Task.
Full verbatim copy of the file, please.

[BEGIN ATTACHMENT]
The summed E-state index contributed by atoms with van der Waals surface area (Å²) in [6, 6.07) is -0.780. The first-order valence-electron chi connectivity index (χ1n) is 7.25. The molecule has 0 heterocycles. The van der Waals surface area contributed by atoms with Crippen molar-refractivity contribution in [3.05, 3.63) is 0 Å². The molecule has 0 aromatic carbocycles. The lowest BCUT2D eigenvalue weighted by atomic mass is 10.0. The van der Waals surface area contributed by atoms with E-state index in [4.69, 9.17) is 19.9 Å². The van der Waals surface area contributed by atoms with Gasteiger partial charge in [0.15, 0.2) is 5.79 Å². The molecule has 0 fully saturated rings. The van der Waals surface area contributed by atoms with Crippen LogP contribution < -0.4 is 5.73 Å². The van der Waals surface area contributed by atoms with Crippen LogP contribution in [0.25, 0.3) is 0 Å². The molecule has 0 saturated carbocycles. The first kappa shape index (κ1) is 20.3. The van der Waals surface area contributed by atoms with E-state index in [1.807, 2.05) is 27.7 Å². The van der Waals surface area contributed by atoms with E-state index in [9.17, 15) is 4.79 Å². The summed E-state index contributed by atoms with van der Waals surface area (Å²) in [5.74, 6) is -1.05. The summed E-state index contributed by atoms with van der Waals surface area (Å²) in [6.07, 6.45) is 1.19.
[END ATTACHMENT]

The summed E-state index contributed by atoms with van der Waals surface area (Å²) in [6, 6.07) is -0.780. The first-order valence-electron chi connectivity index (χ1n) is 7.25. The molecule has 0 heterocycles. The van der Waals surface area contributed by atoms with Crippen molar-refractivity contribution in [3.05, 3.63) is 0 Å². The molecule has 0 aromatic carbocycles. The lowest BCUT2D eigenvalue weighted by atomic mass is 10.0. The van der Waals surface area contributed by atoms with E-state index in [4.69, 9.17) is 19.9 Å². The van der Waals surface area contributed by atoms with Gasteiger partial charge in [0.15, 0.2) is 5.79 Å². The molecule has 0 fully saturated rings. The van der Waals surface area contributed by atoms with Crippen LogP contribution < -0.4 is 5.73 Å². The van der Waals surface area contributed by atoms with Crippen LogP contribution in [0.25, 0.3) is 0 Å². The molecule has 0 saturated carbocycles. The first kappa shape index (κ1) is 20.3. The van der Waals surface area contributed by atoms with E-state index in [1.807, 2.05) is 27.7 Å². The van der Waals surface area contributed by atoms with E-state index in [9.17, 15) is 4.79 Å². The summed E-state index contributed by atoms with van der Waals surface area (Å²) in [5.74, 6) is -1.05. The summed E-state index contributed by atoms with van der Waals surface area (Å²) in [6.07, 6.45) is 1.19.